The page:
Describing the MRT as the 'backbone' of the public transport system, Mr. Ng said the Jurong Region Line and Cross Island Line will help improve connectivity
MRT trains 'making good progress' in reliability Tuas Link Station is one of the four MRT stations on the new Tuas West Extension which will be launched tomorrow. ST PHOTO: MARK CHEONG

The reliability of MRT trains is improving, with the network clocking over double the distance before having a delay in the first five months of the year, when compared to the same period last year.

Second Minister for Transport Ng Chee Meng described this as "good progress" yesterday, when he revealed that the network travelled 387,000 train-km between delays from January to last month. Last year, it was 168,000 train-km.

Speaking at the new Tuas Link MRT station, at the opening ceremony of the Tuas West Extension, he said: "The LTA (Land Transport Authority) and the operators, both SMRT and SBST, have made very good progress." He added that progress is also being made on the Jurong Region Line, which is expected to be ready in 2025.

Mr Ng announced that in March, a site in Tengah had been gazetted for the depot for the Jurong Region Line, which will connect areas such as the Jurong Innovation District and the Jurong Lake District.

Site preparation works for the depot are ongoing and construction is expected to begin in 2019.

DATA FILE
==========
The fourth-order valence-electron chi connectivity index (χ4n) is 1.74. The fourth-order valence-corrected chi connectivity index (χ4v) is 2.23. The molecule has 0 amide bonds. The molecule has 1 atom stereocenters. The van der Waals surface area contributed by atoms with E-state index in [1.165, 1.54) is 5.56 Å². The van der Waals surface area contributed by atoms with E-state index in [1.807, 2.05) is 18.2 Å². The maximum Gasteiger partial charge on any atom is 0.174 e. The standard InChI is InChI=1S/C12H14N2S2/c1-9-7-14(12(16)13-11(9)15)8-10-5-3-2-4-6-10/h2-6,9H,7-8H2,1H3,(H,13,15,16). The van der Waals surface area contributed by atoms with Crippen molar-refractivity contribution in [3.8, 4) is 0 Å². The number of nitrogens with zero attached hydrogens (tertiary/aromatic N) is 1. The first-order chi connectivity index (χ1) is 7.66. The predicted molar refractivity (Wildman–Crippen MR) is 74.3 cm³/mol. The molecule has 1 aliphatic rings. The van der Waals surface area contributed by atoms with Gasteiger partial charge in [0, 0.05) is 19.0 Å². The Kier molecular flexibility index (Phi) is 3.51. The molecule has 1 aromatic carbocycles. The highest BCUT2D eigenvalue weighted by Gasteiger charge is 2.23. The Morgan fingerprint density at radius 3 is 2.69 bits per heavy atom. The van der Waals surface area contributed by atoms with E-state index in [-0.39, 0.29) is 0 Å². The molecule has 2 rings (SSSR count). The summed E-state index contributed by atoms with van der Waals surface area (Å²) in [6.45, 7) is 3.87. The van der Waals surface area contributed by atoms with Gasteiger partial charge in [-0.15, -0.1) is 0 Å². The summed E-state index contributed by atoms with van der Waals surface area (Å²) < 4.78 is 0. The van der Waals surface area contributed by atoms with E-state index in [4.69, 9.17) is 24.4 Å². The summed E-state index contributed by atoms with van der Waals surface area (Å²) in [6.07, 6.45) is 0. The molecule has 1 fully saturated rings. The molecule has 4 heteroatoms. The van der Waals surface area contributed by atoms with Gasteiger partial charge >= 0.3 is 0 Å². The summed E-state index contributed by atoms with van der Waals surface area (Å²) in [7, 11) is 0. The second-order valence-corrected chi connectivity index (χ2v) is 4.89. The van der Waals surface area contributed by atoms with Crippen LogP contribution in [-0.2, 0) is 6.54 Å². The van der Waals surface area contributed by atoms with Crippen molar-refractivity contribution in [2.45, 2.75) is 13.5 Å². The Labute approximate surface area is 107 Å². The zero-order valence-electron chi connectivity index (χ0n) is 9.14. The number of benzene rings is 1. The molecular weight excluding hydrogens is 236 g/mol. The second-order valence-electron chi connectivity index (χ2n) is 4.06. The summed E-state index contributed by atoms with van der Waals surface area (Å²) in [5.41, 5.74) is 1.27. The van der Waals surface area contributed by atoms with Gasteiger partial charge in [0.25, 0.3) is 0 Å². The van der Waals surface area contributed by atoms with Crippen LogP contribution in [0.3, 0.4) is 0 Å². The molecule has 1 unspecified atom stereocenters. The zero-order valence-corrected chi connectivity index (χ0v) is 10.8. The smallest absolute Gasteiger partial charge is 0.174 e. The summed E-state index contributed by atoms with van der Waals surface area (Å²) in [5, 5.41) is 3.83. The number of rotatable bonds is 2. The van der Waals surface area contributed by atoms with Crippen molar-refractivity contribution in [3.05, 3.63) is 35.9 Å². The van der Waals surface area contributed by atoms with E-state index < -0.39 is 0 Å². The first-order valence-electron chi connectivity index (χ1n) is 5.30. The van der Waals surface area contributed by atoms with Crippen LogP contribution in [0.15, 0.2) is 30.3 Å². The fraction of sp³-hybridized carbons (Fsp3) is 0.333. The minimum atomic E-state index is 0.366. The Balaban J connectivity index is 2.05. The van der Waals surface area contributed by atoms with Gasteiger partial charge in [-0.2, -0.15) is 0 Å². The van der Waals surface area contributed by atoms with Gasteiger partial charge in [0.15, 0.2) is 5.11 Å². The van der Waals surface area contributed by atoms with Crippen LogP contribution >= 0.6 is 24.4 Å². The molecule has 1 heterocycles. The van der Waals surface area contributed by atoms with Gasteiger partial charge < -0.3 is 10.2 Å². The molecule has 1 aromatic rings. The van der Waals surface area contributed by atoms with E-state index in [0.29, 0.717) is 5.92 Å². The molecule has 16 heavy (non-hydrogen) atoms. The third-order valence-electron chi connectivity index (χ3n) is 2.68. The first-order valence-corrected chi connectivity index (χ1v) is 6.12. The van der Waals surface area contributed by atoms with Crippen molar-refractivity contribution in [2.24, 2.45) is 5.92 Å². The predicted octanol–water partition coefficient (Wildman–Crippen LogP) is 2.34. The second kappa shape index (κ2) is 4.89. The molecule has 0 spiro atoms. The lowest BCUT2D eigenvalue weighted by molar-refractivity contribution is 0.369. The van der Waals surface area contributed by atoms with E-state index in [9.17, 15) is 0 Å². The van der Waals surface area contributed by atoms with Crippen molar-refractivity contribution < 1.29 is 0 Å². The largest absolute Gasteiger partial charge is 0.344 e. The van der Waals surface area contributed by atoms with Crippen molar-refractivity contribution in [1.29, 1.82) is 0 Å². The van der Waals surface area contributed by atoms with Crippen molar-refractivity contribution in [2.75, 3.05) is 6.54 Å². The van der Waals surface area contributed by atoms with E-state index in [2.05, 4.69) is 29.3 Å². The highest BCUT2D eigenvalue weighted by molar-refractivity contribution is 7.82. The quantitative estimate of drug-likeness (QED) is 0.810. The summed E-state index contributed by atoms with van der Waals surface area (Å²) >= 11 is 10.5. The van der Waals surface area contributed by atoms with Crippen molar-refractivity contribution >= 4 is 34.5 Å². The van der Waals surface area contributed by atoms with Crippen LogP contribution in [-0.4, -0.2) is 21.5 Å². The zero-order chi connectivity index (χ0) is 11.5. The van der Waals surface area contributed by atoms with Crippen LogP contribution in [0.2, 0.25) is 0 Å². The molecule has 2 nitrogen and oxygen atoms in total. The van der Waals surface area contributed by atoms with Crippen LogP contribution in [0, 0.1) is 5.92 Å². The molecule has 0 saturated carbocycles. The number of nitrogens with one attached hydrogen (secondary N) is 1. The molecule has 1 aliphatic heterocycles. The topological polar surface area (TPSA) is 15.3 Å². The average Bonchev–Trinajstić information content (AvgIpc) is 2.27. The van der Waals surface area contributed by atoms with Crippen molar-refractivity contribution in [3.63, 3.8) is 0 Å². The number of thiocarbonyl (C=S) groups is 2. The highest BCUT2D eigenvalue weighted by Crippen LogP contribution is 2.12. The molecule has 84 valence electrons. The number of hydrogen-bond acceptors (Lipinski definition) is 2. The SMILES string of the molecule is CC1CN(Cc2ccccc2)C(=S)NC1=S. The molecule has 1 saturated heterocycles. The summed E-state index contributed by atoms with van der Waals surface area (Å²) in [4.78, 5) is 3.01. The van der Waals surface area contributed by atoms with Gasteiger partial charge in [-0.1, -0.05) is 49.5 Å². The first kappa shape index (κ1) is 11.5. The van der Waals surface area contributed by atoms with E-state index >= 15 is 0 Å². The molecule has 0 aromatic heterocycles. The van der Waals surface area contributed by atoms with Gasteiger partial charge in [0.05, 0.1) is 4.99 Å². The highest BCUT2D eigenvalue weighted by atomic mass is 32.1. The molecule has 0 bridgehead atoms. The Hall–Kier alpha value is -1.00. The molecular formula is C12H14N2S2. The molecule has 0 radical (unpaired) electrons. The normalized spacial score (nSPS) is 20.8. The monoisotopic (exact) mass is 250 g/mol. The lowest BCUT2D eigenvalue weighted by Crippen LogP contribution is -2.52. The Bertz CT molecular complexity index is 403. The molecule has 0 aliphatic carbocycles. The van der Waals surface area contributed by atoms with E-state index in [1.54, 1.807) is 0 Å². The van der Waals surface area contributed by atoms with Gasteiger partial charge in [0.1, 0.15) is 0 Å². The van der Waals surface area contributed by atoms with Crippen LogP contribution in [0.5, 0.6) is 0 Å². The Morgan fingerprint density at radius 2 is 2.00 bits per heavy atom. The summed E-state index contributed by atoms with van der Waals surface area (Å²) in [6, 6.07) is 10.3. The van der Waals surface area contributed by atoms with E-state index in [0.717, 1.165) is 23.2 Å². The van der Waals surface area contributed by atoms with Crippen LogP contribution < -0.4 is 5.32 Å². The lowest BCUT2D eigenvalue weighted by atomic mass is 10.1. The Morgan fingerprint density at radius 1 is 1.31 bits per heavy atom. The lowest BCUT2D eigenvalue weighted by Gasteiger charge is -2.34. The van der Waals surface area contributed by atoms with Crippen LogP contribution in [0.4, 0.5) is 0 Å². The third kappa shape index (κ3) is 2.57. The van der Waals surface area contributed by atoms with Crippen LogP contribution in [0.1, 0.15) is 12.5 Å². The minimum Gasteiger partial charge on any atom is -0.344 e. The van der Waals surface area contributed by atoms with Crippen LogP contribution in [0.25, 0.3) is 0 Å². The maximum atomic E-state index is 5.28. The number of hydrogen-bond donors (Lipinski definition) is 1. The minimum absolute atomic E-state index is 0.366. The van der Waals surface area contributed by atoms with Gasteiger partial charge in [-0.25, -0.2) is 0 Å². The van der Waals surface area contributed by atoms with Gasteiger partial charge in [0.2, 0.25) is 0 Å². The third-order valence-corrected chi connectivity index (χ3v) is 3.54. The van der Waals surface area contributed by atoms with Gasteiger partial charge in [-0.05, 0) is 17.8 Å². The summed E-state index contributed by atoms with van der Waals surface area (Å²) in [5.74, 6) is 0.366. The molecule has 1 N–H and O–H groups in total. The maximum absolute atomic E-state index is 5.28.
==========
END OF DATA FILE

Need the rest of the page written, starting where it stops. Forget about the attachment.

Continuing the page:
Describing the MRT as the "backbone" of the public transport system, Mr Ng said the Jurong Region Line and the Cross Island Line - which will link Changi to Jurong and is expected to be ready in 2030 - will help improve connectivity for those in the west of the island.

Yesterday, members of the public got the chance to take a sneak peek at the four new stations on the Tuas West Extension - Gul Circle, Tuas Crescent, Tuas West Road and Tuas Link - ahead of its launch tomorrow. One visitor was Mr K. Thirumurugan, who was there with his wife and two children. Though he does not work in Tuas, he said he had gone for job interviews in the area in the past and found it "ulu" (remote).

"Now with the MRT, it's more convenient to get here," said the 37-year-old engineering executive

The 7.5km Tuas West Extension is expected to serve 100,000 commuters daily. Originally scheduled to begin working end of last year, operations were delayed to allow for "testing and fine-tuning" of its new communications-based signalling system.

As the rest of the East-West Line runs on the fixed-block signalling system, trains will stop for two minutes at Pioneer Station to switch to the new system before continuing.